(Applause.) The Second and Third Numbers of Mr. PALMER: As he was one of those this work, which have been for some who had said "No" to the gallant Cotime out of print, are now in the press, lonel's question respecting the evils of and will be ready for sale by Monday or free trade, he had felt himself bound to Tuesday next at the farthest.

step forward (though he had not other

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wise intended to have done so) to show hold (an estate belonging to Colonel,
that he was ready to prove that the sys- Harvey)? For a very plain reason ;
tem of free trade partook of none of because it would not pay for its culti-
those evils which had been laid to its vation; and this was the criterion in all
charge by the gallant Colonel. He had undertakings. He did not approve
never heard a speech more to the pur- the motion of Mr. Bulwer, because he
pose than that which had fallen from Sir thought that a free trade in beer ought
Thomas Beevor, and he was, therefore, to have formed part of those resolutions
surprised to hear the gallant Colonel's (applause), for he could see no reason
tirade against free trade. But he was why beer should not be sold to the
quite ready to meet the gallant Colonel people at the chandler's shop, as well
on the threshold of his own argument. as by the públican. (Cheers.) And, after,
Whence was that gold obtained which all, what was the effect of this law passe.
the Colonel grudged our paying to other ed by the aristocracy to take care of the
nations ? There were no gold mines in morals of the people? (A laugh and
Norfolk or Suffolk, or any other part of cheers.) Let any one cast his eye round
England, that he had ever heard of that city, and see how it raised the
But he would tell the manufacturers price of one of the chief articles of con-
how it was got. It was purchased by sumption for the poor man (applause);
their labour; by the sweat of their brow. let any man cast his eye on the bench,
(Applause). Gold was as much an ar- and see whether the magistrates were
ticle of commerce as any thing else not put there to support and carry on
(Cries of “Order!" and "Question!") the shameful trickery. (Cheers.) This
He had never attended a county meet- he stated as a fact, and he challenged
ing at which he had felt more pleasure contradiction. He should delight in
than at the present one. He had been being contradicted, because he knew
overwhelmed with surprise at the senti- that he could overwhelm them with the
ments which had been uttered by Mr. most undeniable proofs; he wished for
Wodehouse. Were they not the very nothing, therefore, more than that they
opinions that himself and his friends would take the subject before the House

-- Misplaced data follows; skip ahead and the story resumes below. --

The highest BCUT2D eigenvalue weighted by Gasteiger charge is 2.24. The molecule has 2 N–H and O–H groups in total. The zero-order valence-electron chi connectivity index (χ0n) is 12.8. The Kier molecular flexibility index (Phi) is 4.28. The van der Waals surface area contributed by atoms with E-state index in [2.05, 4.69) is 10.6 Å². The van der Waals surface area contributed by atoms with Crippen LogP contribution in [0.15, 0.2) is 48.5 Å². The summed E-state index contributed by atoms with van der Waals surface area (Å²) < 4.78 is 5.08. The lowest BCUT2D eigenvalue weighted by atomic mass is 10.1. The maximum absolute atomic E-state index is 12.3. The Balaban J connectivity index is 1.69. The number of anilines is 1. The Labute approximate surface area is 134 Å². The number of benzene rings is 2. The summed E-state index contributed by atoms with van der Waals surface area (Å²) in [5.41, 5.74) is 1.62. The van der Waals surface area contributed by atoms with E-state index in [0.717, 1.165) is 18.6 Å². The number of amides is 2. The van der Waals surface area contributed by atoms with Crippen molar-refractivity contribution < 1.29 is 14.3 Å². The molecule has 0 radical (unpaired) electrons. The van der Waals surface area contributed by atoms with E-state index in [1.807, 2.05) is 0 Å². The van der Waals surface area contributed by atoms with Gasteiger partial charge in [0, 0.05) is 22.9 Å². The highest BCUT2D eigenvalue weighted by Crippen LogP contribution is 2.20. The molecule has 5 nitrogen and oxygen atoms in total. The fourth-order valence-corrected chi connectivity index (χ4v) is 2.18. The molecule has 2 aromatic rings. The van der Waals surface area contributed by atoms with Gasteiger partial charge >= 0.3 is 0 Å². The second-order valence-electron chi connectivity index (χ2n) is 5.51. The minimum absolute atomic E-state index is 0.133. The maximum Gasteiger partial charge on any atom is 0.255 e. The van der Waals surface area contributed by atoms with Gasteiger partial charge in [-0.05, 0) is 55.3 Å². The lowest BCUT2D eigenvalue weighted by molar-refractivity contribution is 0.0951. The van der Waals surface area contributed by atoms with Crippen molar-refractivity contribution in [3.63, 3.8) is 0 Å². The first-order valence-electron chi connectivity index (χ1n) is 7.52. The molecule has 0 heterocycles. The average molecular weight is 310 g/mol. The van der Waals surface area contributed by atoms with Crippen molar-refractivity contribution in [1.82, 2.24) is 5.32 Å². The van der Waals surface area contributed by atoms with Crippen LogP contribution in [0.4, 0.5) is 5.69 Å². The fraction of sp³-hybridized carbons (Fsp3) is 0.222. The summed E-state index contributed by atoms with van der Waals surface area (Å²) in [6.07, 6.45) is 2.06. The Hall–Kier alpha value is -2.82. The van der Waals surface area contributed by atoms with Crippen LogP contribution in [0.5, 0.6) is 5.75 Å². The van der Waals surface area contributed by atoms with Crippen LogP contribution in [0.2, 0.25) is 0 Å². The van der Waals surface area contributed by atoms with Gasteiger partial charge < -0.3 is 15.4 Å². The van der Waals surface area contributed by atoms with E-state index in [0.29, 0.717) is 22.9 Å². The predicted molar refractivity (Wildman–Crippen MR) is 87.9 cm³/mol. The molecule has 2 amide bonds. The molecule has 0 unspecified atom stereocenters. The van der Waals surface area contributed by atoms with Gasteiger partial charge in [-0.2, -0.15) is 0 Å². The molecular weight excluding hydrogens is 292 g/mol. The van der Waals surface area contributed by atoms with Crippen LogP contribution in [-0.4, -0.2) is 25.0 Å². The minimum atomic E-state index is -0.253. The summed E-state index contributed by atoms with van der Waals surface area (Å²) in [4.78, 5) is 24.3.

had been advocating so long and so of Commons, so that a Committee
urgently? Were not the people told might be appointed, and he would an..
long ago of the ruinous consequences swer for what should emanate from the
that must attend the paper system ? examination of witnesses (Applause).
But they would not listen to such a cry He would answer for it, that it would
then. The case, however, was now be the means of unfolding a system that
altered, and they would be glad of any was both disgraceful and disgusting to
apendment. For himself, he was op humanity. He knew an instance that
posed to the idea of a property tax, happened only lately, of 1,8001. being
because he did not see that it was any given for a house at Great Yarmouth.
relief to take out of one pocket to put Was it worth that money intrinsically?
into another. What they really wanted No, but 1,2001. of it was given for the
was to retrace their steps, and to have license alone. Hence arose one of the
the true principles of legislation advo- great sources of the corruption of the
cated. He trusted that the agricul- magistrates, if it were a corruption, the
turists would not think, that because he example of which was followed through-
was a commercial man, he was there. out the whole body. (Applause). Why
fore their enemy. He was not such a was not the system of licensed houses
fool ; he looked upon the nation but as cut down in the villages ? Simply be-
one large family, with but one interest cause the public-house parlour was
to support, and whoever abused one looked upon as the head-quarters of
portion of the state inflicted an injury poaching; a crime more horrible than
on the whole. Colonel Harvey com- blasphemy itself in the eyes of the
plained that the waste lands of the coun. squires. (Cheers). He knew not what
try were not cultivated; but if that was might be the fate of Mr. Wodehouse's
the cry, why did he not cultivate Mous- | resolutions; but when he (Mr. Palmer)